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Les 03-02-2009 02:06 PM

Another question
 
This should be an easy softball for someone to hit the 50k over the fence. My fist pizza's I had the hearth a little over damn hot. The bottoms tended to get burnt pretty easy. Yesterday I had the hearth down to 700 deg. The bottoms were fine but I was well over a 90 second pizza. So the question is; what is the optimal hearth temp for cooking pizza?

Les...

asudavew 03-02-2009 02:11 PM

Re: Another question
 
I couldn't tell you.
You shooting the temps with a gun?

I usually cook about 3-4 minute pies! I do know my hearth cools quickly when I cook.
Are you spreading your fire and coals around, and letting the whole oven moderate after firing... then adding more wood to get some good flames while cooking>?

Plus I felt like padding this 50k thing and finding out who has won!
I'm hoping it's a noob. :cool:

egalecki 03-02-2009 02:20 PM

Re: Another question
 
Les, my pies bake in 90 sec. or so- I spread my coals over the floor for a little while and then push them to the side. I do move the pie around a bit- as I need to turn it I move it a little. I haven't had the bottom burn. If it's getting to the point where the bottom looks good but the top doesn't, I usually pick it up on the peel and hold it up near the dome to broil it a bit...

I don't know what the hearth temp is, though. I haven't made pizza since I got my IR thermometer. I'm guessing 800+, though. I let it get REALLY hot.

How thick are your pies?

Les 03-02-2009 03:00 PM

Re: Another question
 
Elizabeth,

I spread the coals out after I go white. Last night I let it sit like that for about 10-15 minutes before the first pizza went in. I was a little hot. About 20 minute later I cooked the last one then shot the temp (Dave, it is with a gun) - 705 was the reading. The dough is about an 1/8 inch thick in the center. Next time you cook one, check the temp - I'd be curious what it is.

Thanks,

Les...

christo 03-02-2009 03:53 PM

Re: Another question
 
My oven floor reads about 750 degrees and the dome at that point is usually 850 to 900. The first pizza comes out superfast and usually one part of the side of the crust is black cause I'm not fast enough to manage it.

That's usually a 90 second pie.... or less. After that I don't push the fire around much and the longer we cook the longer it takes to cook - which seems to mesh well with the intake of wine or beer.....

Not sure why, exactly, but the pizzas seem to get better as the night goes on. It might also depend on how we layer the ingredients - I tend to put the onions or pine nuts on last as I want them to get as much heat as possible. cheese seems to be a good insulator (until hot stuff drips on your hand)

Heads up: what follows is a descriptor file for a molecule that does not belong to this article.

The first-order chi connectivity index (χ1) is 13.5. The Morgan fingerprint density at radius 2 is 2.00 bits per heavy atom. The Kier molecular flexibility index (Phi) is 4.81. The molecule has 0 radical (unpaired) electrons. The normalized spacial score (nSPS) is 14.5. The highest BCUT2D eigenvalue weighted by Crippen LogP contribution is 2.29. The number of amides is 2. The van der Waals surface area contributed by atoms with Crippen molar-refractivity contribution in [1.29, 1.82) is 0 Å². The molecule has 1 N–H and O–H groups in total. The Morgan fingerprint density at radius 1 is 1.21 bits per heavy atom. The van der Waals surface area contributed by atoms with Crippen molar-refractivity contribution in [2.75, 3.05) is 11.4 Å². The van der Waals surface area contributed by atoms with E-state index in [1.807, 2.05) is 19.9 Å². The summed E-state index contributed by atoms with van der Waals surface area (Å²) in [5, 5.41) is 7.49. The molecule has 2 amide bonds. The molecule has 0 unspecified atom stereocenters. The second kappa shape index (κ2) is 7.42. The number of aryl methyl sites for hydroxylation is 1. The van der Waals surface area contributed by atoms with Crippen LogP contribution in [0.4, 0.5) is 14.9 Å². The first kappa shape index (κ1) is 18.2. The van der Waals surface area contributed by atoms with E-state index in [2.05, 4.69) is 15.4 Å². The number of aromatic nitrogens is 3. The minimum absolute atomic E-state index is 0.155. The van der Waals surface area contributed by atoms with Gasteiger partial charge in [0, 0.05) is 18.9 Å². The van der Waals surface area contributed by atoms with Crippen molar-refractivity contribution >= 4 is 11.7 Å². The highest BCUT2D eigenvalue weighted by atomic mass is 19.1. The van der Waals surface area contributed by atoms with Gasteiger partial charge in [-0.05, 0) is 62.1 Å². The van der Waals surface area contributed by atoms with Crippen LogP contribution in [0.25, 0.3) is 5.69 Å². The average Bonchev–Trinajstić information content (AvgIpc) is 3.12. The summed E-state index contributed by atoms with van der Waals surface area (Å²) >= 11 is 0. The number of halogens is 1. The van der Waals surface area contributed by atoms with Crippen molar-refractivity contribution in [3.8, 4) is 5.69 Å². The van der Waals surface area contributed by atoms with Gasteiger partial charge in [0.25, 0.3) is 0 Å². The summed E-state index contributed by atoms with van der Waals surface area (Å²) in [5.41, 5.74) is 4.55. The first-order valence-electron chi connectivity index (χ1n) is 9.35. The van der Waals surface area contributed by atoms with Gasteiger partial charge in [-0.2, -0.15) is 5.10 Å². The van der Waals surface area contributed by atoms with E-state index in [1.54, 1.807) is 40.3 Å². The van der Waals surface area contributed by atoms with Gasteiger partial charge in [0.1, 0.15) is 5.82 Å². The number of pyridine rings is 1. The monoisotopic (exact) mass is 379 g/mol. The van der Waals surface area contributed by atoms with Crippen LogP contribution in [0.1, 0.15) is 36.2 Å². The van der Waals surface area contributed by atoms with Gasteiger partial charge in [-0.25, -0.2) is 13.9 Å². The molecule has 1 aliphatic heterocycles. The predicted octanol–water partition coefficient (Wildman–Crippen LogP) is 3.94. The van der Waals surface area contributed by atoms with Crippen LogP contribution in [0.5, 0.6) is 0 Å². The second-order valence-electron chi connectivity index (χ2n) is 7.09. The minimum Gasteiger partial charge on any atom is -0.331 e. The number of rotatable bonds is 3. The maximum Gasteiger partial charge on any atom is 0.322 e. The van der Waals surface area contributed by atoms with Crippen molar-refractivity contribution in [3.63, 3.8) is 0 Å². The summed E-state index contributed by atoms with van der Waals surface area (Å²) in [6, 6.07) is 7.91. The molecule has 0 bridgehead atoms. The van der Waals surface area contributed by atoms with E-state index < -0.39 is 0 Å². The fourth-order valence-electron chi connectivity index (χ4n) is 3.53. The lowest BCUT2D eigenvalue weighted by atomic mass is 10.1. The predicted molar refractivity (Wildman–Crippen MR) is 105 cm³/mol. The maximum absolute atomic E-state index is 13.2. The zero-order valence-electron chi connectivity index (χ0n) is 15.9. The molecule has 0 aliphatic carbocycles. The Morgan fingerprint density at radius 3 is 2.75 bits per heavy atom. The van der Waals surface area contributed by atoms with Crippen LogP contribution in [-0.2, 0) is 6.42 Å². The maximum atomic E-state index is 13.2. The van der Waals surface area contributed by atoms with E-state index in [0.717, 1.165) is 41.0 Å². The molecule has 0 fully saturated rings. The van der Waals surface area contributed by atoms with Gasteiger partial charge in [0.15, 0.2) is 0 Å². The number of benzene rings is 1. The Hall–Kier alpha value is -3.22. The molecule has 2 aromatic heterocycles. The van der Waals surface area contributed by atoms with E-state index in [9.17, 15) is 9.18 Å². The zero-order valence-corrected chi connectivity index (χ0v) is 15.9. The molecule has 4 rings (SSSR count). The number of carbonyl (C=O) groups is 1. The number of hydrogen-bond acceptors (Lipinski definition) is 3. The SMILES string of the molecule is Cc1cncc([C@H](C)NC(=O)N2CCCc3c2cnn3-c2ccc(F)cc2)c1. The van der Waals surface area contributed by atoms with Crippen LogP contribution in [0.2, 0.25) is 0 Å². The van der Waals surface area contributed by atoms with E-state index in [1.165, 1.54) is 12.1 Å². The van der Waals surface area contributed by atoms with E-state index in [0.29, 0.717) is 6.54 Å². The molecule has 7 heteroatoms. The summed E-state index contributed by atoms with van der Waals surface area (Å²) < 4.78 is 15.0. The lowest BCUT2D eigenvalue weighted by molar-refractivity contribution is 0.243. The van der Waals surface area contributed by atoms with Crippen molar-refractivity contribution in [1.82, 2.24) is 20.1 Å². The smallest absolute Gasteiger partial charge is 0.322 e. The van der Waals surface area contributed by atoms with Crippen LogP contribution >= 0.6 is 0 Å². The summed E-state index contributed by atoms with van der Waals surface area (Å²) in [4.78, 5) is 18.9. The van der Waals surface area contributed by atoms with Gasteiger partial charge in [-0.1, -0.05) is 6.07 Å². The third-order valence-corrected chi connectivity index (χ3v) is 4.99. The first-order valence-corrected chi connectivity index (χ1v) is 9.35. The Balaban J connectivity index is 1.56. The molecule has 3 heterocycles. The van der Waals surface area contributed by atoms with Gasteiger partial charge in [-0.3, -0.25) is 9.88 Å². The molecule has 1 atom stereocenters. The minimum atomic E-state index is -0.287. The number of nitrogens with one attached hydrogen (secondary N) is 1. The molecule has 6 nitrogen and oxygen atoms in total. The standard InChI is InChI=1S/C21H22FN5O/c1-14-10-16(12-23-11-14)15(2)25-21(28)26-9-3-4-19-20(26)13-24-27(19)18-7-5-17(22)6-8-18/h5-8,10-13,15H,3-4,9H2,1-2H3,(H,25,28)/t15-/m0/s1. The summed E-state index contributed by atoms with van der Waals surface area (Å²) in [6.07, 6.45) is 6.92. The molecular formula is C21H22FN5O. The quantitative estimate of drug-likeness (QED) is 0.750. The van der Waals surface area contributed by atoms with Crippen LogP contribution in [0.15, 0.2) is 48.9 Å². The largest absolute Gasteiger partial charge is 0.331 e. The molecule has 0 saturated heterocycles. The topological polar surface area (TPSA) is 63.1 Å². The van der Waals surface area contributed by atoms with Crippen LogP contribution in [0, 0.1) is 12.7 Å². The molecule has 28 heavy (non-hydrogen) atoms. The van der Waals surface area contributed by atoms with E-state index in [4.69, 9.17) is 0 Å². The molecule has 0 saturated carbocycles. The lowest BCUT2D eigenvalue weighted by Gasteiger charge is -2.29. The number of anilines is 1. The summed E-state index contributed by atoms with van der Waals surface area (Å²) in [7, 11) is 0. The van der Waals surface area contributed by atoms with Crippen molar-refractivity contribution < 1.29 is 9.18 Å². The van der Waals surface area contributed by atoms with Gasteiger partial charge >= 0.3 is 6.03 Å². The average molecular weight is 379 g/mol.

We've had to crank up the fire for a second wave once and had ok results - we started cooking again when the fire was perhaps a little to big :) We rushed it for sure.

I'd have a better answer if your wine bottles were not getting done on the bottom.

Christo

egalecki 03-02-2009 04:29 PM

Re: Another question
 
Wine bottles??? I don't recall seeing that anywhere in the recipes... sounds a bit.... crunchy. ;)

I saw this really cool cheese board recently, made from a wine bottle someone had made flat. How hot do you reckon the oven would have to get to do that??? And how do you keep it from sticking to the floor???

Les 03-02-2009 04:39 PM

Re: Another question
 
Elisabeth,

A quick google says it's around 2700 deg F. As far as sticking - I think that's way above corn meal :)

Les...

Modthyrth 03-02-2009 06:28 PM

Re: Another question
 
Didn't christo slump a wine bottle in his oven?

gjbingham 03-02-2009 10:18 PM

Re: Another question
 
I like 850 degrees for pizza. Much hotter than that, I start having trouble with the tops and edges burning in the last few seconds before I pull the pizza out. I've had way more "failures" at 725 - 750 degrees compared to pizzas made above 800.

I've quit spreading the coals across the floor once the dome clears. I build my fires in the middle and make an effort to build the fire wider as I add wood. After about 45 minutes of heating, probably 80 percent of the floor is covered by fire.

Once I push it to the side, the floor is generally around 925ish degrees. I throw a couple of smaller logs/sticks on the fire and walk away for about 10 minutes. Usually, the floor is right at 850 by then. Rarely am I really ready to throw a pie in at the right time, but one or two are almost prepped.

If my floor gets down to 750 or below, I start adding wood to the fire and get the flames licking completely across the dome. About 3 -4 minutes later, the floor is back to 850 and I'm up and running again.

PizzaPolice 03-02-2009 11:09 PM

Re: Another question
 
Well I guess the Fire/Floor Temperature advice has been beaten to death.
Of course we all have different ovens. You'll find the optimum temperature for you when you find it. No sooner.

Ingredients are a HUGE factor when sticking food next to fire. If you want a 90 second pizza, it has to be just water, flour, salt and yeast or preferment. It has to be thin and sparsely dressed. If you add oil to the dough, that will accelerate the cooking and certainly cause it to burn. Too many topping or too much sauce will cause it to be mooshy and undercooked.
A lower temperature 700 to 800 will give you more time to play around with the pizza. This is my experience with my oven. The dynamics in smaller ovens may dramatically different.
Before long, your oven will be cranked up and you'll be sticking your hand in your oven for no more than TWO MISSISSIPPI. Then confidently toss in a pie and pull out a beauty.
Good Luck!


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